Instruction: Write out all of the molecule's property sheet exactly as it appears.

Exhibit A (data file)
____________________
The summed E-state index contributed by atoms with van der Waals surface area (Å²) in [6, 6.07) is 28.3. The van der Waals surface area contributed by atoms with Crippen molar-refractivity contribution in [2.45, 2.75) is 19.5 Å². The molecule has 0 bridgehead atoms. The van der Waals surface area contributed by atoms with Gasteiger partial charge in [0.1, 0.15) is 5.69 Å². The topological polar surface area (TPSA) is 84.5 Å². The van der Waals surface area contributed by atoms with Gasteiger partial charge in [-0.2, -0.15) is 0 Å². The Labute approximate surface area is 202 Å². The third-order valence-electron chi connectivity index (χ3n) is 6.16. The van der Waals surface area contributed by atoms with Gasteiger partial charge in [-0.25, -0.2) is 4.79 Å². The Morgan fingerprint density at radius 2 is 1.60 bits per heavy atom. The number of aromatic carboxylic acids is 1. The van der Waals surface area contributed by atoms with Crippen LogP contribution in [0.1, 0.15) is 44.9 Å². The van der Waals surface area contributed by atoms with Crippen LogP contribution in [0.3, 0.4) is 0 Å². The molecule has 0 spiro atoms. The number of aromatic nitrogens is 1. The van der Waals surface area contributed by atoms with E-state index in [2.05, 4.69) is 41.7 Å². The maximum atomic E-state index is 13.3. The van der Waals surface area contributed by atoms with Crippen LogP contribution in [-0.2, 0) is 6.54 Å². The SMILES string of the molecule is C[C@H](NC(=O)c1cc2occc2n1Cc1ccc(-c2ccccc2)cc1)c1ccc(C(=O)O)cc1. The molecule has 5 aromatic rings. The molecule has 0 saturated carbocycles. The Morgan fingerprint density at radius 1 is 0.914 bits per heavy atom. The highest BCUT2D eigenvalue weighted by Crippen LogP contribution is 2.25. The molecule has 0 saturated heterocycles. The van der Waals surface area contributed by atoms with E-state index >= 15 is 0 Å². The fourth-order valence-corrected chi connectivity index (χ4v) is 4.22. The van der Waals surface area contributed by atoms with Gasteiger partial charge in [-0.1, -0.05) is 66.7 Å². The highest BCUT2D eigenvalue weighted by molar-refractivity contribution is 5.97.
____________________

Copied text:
The summed E-state index contributed by atoms with van der Waals surface area (Å²) in [6, 6.07) is 28.3. The van der Waals surface area contributed by atoms with Crippen molar-refractivity contribution in [2.45, 2.75) is 19.5 Å². The molecule has 0 bridgehead atoms. The van der Waals surface area contributed by atoms with Gasteiger partial charge in [0.1, 0.15) is 5.69 Å². The topological polar surface area (TPSA) is 84.5 Å². The van der Waals surface area contributed by atoms with Gasteiger partial charge in [-0.2, -0.15) is 0 Å². The Labute approximate surface area is 202 Å². The third-order valence-electron chi connectivity index (χ3n) is 6.16. The van der Waals surface area contributed by atoms with Gasteiger partial charge in [-0.25, -0.2) is 4.79 Å². The Morgan fingerprint density at radius 2 is 1.60 bits per heavy atom. The number of aromatic carboxylic acids is 1. The van der Waals surface area contributed by atoms with Crippen LogP contribution in [0.1, 0.15) is 44.9 Å². The van der Waals surface area contributed by atoms with Crippen LogP contribution in [0.3, 0.4) is 0 Å². The molecule has 0 spiro atoms. The number of aromatic nitrogens is 1. The van der Waals surface area contributed by atoms with E-state index in [2.05, 4.69) is 41.7 Å². The maximum atomic E-state index is 13.3. The van der Waals surface area contributed by atoms with Crippen LogP contribution in [-0.2, 0) is 6.54 Å². The SMILES string of the molecule is C[C@H](NC(=O)c1cc2occc2n1Cc1ccc(-c2ccccc2)cc1)c1ccc(C(=O)O)cc1. The molecule has 5 aromatic rings. The molecule has 0 saturated carbocycles. The Morgan fingerprint density at radius 1 is 0.914 bits per heavy atom. The highest BCUT2D eigenvalue weighted by Crippen LogP contribution is 2.25. The molecule has 0 saturated heterocycles. The van der Waals surface area contributed by atoms with E-state index >= 15 is 0 Å². The fourth-order valence-corrected chi connectivity index (χ4v) is 4.22. The van der Waals surface area contributed by atoms with Gasteiger partial charge in [-0.1, -0.05) is 66.7 Å². The highest BCUT2D eigenvalue weighted by molar-refractivity contribution is 5.97.